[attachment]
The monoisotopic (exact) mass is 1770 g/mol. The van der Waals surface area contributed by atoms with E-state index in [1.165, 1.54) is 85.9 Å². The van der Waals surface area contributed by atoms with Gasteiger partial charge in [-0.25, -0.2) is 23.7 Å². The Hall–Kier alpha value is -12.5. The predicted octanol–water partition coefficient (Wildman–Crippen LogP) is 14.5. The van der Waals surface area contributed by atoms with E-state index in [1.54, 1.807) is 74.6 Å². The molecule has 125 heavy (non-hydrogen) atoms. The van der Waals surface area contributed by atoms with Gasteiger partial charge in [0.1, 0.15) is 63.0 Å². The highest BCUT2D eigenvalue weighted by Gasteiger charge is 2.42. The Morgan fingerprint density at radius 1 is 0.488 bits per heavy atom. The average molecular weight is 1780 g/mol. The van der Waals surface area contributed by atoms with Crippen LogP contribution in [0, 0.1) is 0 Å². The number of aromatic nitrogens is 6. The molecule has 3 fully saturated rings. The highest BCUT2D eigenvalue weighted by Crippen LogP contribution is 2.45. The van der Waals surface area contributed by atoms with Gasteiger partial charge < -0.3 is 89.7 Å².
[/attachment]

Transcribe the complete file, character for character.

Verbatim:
The monoisotopic (exact) mass is 1770 g/mol. The van der Waals surface area contributed by atoms with E-state index in [1.165, 1.54) is 85.9 Å². The van der Waals surface area contributed by atoms with Gasteiger partial charge in [-0.25, -0.2) is 23.7 Å². The Hall–Kier alpha value is -12.5. The predicted octanol–water partition coefficient (Wildman–Crippen LogP) is 14.5. The van der Waals surface area contributed by atoms with E-state index in [1.54, 1.807) is 74.6 Å². The molecule has 125 heavy (non-hydrogen) atoms. The van der Waals surface area contributed by atoms with Gasteiger partial charge in [0.1, 0.15) is 63.0 Å². The highest BCUT2D eigenvalue weighted by Gasteiger charge is 2.42. The Morgan fingerprint density at radius 1 is 0.488 bits per heavy atom. The average molecular weight is 1780 g/mol. The van der Waals surface area contributed by atoms with Crippen LogP contribution in [0, 0.1) is 0 Å². The number of aromatic nitrogens is 6. The molecule has 3 fully saturated rings. The highest BCUT2D eigenvalue weighted by Crippen LogP contribution is 2.45. The van der Waals surface area contributed by atoms with Gasteiger partial charge < -0.3 is 89.7 Å².